The problem is that first well-meaning fanatics proclaim those arguments, then cynics come after them. Those cynics could not care less about creating value. They don't want to create any value, they just want to take. The problem is protection against people who just want to take, and capitalism+democracy is a system somewhat less vulnerable to it. Again, the problem is not someone working for 5 years to create a business and getting 10 Lamborghinis (and not paying enough taxes after that). The problem is someone playing political games for 5 years, producing nothing, getting their opponents imprisoned or destroyed, then getting hundreds of Lamborghinis, without having created absolutely anything of value, without even contributing any slowlane-type value. The alternative is between cynical capitalists getting rich who create value by partly sucking it from their workers, the environment, and bureaucrats getting rich who only extract value from the country without creating anything — yet who extract a lot more.

Consider the Soviet Union, the country that had proclaimed socialist values.
Ever heard of kulaks? (Kulak - Wikipedia)
In 1920s those were entrepreneurial peasants who worked super-hard, then hired extra helpers and outperformed their neighbors and thrived. (Inherited wealth had been confiscated in 1917-1919, so by 1920s nobody in the entire country had any inherited wealth.)
Then guess what happened by 1929? About a million of the best performing peasants were effectively punished by death, including their families, while a few more million were sent into exile.

I wish I were making it up. Under such a policy, everybody on this forum would either get killed or sent into exile with their stuff confiscated.

Consider also that
* in the USSR, entrepreneurship was illegal. That is, it was technically against the law to operate your own enterprise of any kind. Storing U.S. dollars was, by the way, also illegal.
* not having a job was technically illegal, though the punishment was mild. Most famously, Joseph Brodsky, the subsequent winner of the 1987 Nobel prize in Literature, was charged under that statute:
* most peasants in USSR in 1934-70s were not allowed to have passports and not allowed to leave their village for more than 30 days.

In other words, it's easy to complain about capitalism eroding values, until you get to experience communism/socialism.

Let me elaborate: you have created a business and you are trying to get more value out of your workers to create better value for the customers, so you can be rich. In doing so you make your workers work long hours, perhaps harm the environment, and you have to lie a lot to get away with it. Consider the alternative: you have received a business that you did not build. You are trying to get more value out of your business to create better value for yourself. You couldn't care less how your customers feel. You make your workers work long hours AND you create a crappy product for your customers AND you harm the environment and get away with it. That is socialism: instead of a greedy capitalist now you have an absolutely incompetent bureaucrat in charge who has even fewer moral rights for exploiting the workers. Yet the workers end up being exploited much more harshly.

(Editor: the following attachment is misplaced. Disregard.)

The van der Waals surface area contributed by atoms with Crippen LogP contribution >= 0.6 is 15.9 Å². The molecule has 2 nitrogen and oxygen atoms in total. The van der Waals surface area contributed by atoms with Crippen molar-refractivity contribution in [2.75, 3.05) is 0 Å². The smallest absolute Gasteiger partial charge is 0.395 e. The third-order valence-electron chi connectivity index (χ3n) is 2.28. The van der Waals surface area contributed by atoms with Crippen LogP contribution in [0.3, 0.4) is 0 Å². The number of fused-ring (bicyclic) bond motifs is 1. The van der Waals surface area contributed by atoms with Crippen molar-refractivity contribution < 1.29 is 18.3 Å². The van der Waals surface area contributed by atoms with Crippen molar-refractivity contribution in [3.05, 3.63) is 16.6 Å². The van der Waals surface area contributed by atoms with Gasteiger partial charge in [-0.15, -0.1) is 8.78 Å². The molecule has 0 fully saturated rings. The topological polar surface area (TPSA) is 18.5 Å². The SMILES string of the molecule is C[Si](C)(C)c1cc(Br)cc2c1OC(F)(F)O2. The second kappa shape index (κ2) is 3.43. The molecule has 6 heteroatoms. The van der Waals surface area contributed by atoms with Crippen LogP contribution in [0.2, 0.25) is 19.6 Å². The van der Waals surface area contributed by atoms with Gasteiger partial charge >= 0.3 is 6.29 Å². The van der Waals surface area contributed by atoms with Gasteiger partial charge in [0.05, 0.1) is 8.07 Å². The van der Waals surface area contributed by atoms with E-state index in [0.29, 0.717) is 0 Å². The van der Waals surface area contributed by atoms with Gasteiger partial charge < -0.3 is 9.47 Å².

Think it sucks working for a minimum wage at a hard job, when you cannot afford to leave? It does, and I have not experienced it to be sure. But contrast it with a situation where you are legally not allowed to leave? Not even because some criminal has taken your documents and has captured you as a slave — no, because the laws of the country would not let you leave! If you hate your incompetent boss who makes you quit — imagine if a conflict with your boss could get your spouse fired as well, even though she worked in a different field, and at a different organization? And your son kicked out of college, all because of you "deviating from the official ideology"?

Capitalism creates at least some form of accountability, and it requires a certain degree of ethics as well. It's not great at all — frankly, it sucks — but if you want an alternative, you better have a specific way to get there. If you just hope for the best, you will quickly find yourself ruled by cynics. You will be slaving away at a slowlane, while they will be building themselves exotic palaces and flying on private jets, without producing anything.

Socialism in its idealized form simply does not exist. Nordic countries are essentially capitalism with some tweaks, as far as I understand. The countries claiming higher moral ground above capitalism realistically are often ruled by ruthless demagogues who absolutely do not practice what they preach. Socialism is a myth, it is not reality. It's like the story about investing in mutual funds and having zillions 50 years later: it sounds great, but it's not how people get rich. Similarly, socialism sounds great in theory, but it is not how real people get happy and in control in real life.

This is not to say the idea is without merit. E.g. Slowlane teaches self-restraint, and it is important for anyone. Similarly, a well-intentioned capitalist democracy could show self-restraint by minimizing advertising, introducing laws to protect the environment from greedy companies, and so forth. It's just that we should not be delusional about the ultimate possibilities of a Slowlane. Similarly, we should not be delusional of the ultimate possibilities of a Socialist state as we know the idea today.